Guest authoring this post is my 12 (almost 13) year old son. He also took of all of the photos posted as well. He loves scary books as much as I do and he was happy to share some of his newly finished spooky finds – some mystery, thriller and horror novels. My son is a Creative Writing student at a local performing arts middle school, very happy to practice his writing skills. He told me that I definitely should add that these are only about half of the books he read so far this month.

Ten By Gretchen McNeil (2012) This is an unnervingly realistic story following a teenage girl, Meg, who goes to a party on a small island. A violent storm hits and the teens settle in to watch a movie. When they find a DVD labeled, “Do Not Watch,” they watch it, to see a creepy video with a person in a mask threatening to kill THEM! They think it’s a prank, and then people start dying. Who is the killer, and who will survive…?

Undead By Kristy McKay (2012) Zombie movie meets humor novel. In this comedic take on a zombie thriller a teenage girl, a rebel, a nerd, and a glamour queen all trapped in snowy British town full of zombies. The teens struggle to survive the zombies…and there irritation with each other. Full of great jokes and scenes, this will have you laughing from page 3 on. The plot keeps you guessing and it is nice to read about murderous zombies without being scared to death. Like one of the characters jokes, “wait, wait, we don’t need to run from these guys. They can only shuffle. We can get away by walking briskly.”

Better hope this was not a zombie escape.

Better hope this was not a zombie escape.

The Vanishing Season by Jody Lynn Anderson (2014) When a girl from Chicago moves to sleepy town in northern Illinois she expects every thing to be boring. Then a wave of mysterious murders of teenage girls riles up the town. The county is sealed off from the rest of the state in an attempt to keep the town’s girls safe (and the murderer in!) Alternating chapters are introduced by the ghost of one of the girls. Keep’s you guessing until the very end…maybe even longer.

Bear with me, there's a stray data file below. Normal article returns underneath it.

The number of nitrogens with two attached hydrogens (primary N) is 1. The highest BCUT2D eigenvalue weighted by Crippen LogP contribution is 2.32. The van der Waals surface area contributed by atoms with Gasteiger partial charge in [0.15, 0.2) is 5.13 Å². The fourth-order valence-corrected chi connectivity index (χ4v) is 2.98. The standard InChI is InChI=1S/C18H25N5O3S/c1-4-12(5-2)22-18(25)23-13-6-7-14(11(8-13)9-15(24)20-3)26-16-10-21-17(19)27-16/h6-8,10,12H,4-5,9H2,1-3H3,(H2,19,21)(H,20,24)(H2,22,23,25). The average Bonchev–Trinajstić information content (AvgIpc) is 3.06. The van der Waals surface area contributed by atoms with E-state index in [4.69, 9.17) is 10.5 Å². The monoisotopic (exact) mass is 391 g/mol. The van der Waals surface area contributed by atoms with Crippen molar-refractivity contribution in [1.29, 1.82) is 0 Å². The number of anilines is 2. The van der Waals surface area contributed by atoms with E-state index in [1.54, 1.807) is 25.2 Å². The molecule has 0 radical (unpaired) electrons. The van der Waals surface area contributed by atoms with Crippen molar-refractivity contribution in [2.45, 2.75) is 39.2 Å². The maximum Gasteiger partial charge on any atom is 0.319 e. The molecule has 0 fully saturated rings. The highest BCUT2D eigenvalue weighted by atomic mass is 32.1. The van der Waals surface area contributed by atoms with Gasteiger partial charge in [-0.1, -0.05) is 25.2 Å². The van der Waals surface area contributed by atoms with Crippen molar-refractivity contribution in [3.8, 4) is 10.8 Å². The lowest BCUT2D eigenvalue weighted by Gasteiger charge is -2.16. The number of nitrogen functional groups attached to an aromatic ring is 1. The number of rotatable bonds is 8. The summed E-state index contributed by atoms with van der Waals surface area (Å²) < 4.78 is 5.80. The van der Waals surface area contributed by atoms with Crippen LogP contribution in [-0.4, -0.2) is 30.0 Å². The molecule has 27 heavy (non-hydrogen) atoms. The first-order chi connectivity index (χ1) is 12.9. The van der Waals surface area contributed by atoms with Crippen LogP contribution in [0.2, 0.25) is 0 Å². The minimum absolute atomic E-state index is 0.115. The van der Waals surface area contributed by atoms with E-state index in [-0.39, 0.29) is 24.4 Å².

Season of the Witch by Mariah Fredericks (2013) Toni is being bullied by Chloe, the meanest, most popular girl in school. Toni reaches out to Chloe’s boyfriend asking for help, but the boyfriend refuses. A creepy Goth girl befriends Toni and convinces her to do a spell on the boyfriend but it rebounds back on the girls because the boyfriend was not the real bully. So of course, the girls do more spells, than more, things spiral out of control, and a killing spell is conjured.

The Haunting Hour by R.L. Stine This is a collection of ten short stories which are more entertaining than scary, with the topics that range from dragons to zombies. The book jacket promises I “will be haunted for life,” but personally they were barely at all scary, maybe because I am reading much scarier books this month. The creepiest story is about a babysitter that forces the kids to make voodoo doll cookies that the kids don’t take seriously enough and they end up hurting their neighbors.

Monster, Scavenger Hunt, and Die Softly all by Christopher Pike

Monster (1992) This is an old story* where a girl named Angela’s best friend bursts into a party and kills two people claiming they were secretly alien monsters. Angela knows that it is crazy for her friend to do this and she begins to investigate. What she discovers is horrifying. (Not for children under 12!!)